Any form of power transmission has its advantages and disadvantages. I don’t have the space to elaborate here, but one of the knocks against hydraulics is pressure ripple. Pressure ripple is a fluctuation of pressure in a hydraulic system. Instead of putting out a constant flow of fluid, hydraulic pumps emit flow in surges. The frequency of surges is a function of the number of pumping chambers (cylinders, gear teeth, vanes, etc.) and the pump’s speed, whereas the severity (peak-to-peak magnitude) of the surges is a function of the pump’s design.
Aside from these details, any positive-displacement pump will produce pressure ripple, which can cause vibration, speed variations, and other undesirable effects. Most system designers realize they won’t be able to eliminate pressure ripple altogether, so they decide how much they can live with.
However, Ellen Skow, graduate research assistant at Georgia Tech, has found that living with pressure ripple need not be all bad. She will be presenting a paper at next year’s IFPE Technical Conference explaining how capturing the peaks and valleys of pressure ripple can be used to generate electrical power. We’re not talking about a lot of power here, but enough to run wireless sensors for diagnostics, condition monitoring, and sensing beyond rotating joints, where wiring is problematic.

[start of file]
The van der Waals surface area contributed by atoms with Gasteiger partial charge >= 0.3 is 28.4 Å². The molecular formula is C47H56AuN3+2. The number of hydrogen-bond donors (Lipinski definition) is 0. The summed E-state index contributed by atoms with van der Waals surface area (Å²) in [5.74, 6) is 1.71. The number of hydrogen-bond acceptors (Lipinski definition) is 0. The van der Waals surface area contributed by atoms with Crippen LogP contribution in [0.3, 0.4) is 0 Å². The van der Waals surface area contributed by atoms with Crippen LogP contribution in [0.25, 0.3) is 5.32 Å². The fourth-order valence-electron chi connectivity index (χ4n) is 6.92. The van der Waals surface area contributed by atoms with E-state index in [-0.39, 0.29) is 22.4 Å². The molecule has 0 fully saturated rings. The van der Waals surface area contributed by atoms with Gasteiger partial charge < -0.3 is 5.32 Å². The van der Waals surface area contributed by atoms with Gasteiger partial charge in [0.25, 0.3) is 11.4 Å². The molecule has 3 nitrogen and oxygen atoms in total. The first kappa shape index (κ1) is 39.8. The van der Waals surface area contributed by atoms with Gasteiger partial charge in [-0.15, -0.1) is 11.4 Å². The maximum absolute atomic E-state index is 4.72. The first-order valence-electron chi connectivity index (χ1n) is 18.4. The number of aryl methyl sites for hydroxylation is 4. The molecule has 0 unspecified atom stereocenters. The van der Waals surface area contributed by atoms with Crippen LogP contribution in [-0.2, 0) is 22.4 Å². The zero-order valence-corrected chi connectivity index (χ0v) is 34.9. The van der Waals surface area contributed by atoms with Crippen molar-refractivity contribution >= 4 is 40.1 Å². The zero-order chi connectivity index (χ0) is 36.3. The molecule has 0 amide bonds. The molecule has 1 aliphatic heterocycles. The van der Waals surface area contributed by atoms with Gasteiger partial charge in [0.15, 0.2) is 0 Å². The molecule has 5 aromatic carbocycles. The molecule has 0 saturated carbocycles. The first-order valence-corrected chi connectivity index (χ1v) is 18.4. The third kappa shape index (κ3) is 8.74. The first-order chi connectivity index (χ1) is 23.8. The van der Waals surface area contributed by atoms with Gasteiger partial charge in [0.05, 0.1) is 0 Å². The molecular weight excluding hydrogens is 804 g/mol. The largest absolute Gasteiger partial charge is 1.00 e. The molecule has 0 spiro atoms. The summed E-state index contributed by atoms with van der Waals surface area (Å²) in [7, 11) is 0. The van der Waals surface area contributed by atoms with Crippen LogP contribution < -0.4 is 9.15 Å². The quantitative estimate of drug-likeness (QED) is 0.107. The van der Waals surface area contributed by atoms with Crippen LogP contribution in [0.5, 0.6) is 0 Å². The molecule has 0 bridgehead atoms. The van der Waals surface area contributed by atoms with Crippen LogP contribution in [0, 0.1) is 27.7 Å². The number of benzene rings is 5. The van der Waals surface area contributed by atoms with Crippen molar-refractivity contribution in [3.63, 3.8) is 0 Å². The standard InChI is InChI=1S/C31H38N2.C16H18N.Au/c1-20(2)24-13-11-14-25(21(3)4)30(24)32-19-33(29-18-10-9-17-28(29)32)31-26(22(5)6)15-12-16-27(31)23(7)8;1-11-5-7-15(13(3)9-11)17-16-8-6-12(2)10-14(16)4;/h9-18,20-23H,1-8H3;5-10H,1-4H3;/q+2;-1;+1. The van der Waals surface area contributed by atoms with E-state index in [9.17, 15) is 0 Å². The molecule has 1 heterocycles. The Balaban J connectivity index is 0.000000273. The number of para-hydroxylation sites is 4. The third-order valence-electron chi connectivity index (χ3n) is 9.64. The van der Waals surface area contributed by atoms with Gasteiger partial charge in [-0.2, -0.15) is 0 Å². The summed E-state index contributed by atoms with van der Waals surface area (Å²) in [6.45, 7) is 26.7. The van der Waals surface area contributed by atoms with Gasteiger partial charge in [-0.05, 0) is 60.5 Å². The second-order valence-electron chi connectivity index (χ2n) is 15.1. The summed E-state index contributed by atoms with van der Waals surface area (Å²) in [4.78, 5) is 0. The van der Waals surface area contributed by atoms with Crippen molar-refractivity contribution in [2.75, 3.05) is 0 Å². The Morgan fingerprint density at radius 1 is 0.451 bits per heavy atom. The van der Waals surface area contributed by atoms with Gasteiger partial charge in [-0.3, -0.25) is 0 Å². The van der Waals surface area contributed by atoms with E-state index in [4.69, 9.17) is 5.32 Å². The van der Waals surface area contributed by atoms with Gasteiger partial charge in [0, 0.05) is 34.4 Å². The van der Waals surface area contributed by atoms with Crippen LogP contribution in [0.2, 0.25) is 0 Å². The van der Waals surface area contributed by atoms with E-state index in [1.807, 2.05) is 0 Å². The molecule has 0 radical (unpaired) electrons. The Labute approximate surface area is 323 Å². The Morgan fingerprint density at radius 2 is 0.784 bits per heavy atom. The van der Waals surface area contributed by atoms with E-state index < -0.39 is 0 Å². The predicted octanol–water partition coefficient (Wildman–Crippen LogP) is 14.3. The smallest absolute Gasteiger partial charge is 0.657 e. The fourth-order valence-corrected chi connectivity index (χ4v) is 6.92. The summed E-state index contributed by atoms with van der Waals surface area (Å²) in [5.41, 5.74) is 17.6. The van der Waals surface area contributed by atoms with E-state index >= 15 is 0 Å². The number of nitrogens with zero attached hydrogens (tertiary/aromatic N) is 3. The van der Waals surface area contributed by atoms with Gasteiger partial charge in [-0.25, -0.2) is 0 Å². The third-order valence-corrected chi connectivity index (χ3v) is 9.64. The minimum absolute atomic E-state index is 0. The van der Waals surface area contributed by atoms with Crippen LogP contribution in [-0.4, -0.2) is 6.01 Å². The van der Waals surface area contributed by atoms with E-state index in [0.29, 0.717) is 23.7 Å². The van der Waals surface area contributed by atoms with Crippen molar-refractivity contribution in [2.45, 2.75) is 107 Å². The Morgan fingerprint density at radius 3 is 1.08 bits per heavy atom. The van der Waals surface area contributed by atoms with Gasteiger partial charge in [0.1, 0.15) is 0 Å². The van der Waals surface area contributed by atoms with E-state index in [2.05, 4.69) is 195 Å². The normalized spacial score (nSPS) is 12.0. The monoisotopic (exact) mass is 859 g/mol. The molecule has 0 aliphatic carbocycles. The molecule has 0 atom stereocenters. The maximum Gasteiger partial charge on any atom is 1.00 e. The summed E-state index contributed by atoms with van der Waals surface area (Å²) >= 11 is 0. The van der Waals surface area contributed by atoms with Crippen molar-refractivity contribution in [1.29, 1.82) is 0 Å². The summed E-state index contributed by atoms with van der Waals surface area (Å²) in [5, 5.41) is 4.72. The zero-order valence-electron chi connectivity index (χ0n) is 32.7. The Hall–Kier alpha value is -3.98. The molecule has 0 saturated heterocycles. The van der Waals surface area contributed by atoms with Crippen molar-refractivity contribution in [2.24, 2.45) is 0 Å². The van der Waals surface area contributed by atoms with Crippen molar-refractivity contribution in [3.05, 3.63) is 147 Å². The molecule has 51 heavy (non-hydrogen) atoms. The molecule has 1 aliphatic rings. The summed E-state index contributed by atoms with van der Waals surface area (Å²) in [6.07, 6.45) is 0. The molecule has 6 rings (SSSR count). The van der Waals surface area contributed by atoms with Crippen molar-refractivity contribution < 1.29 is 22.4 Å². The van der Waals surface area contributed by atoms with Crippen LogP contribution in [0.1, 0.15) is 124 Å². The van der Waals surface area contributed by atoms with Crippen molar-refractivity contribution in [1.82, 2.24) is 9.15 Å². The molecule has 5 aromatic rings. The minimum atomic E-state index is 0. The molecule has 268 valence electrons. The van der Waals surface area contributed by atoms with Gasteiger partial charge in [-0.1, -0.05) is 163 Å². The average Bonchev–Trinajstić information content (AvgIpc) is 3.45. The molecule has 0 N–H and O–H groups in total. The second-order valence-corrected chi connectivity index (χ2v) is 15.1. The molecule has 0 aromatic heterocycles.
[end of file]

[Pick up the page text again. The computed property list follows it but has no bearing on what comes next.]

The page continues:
The title of Ms. Skow’s paper is “Pressure Ripple Energy Harvester Enabling Autonomous Sensing.” She explained, “Pressure ripple from pumps and actuators can reach as high as 10% of the mean pressure of the system. A hydraulic pressure energy harvester (HPEH) converts this pressure ripple into usable electricity for sensor nodes. The device contains a piezoelectric stack coupled with the pressure ripple in the system for energy transduction.”
This work is yet another innovative project made possible by funding from the Center for Compact and Efficient Fluid Power. The technical paper is scheduled to be presented Thursday, March 6, at 4:30 p.m. (To view the complete program of IFPE Technical sessions, visit bit.ly/1b0IXSj.) I don’t know about you, but I’ve already entered this date and time into my calendar.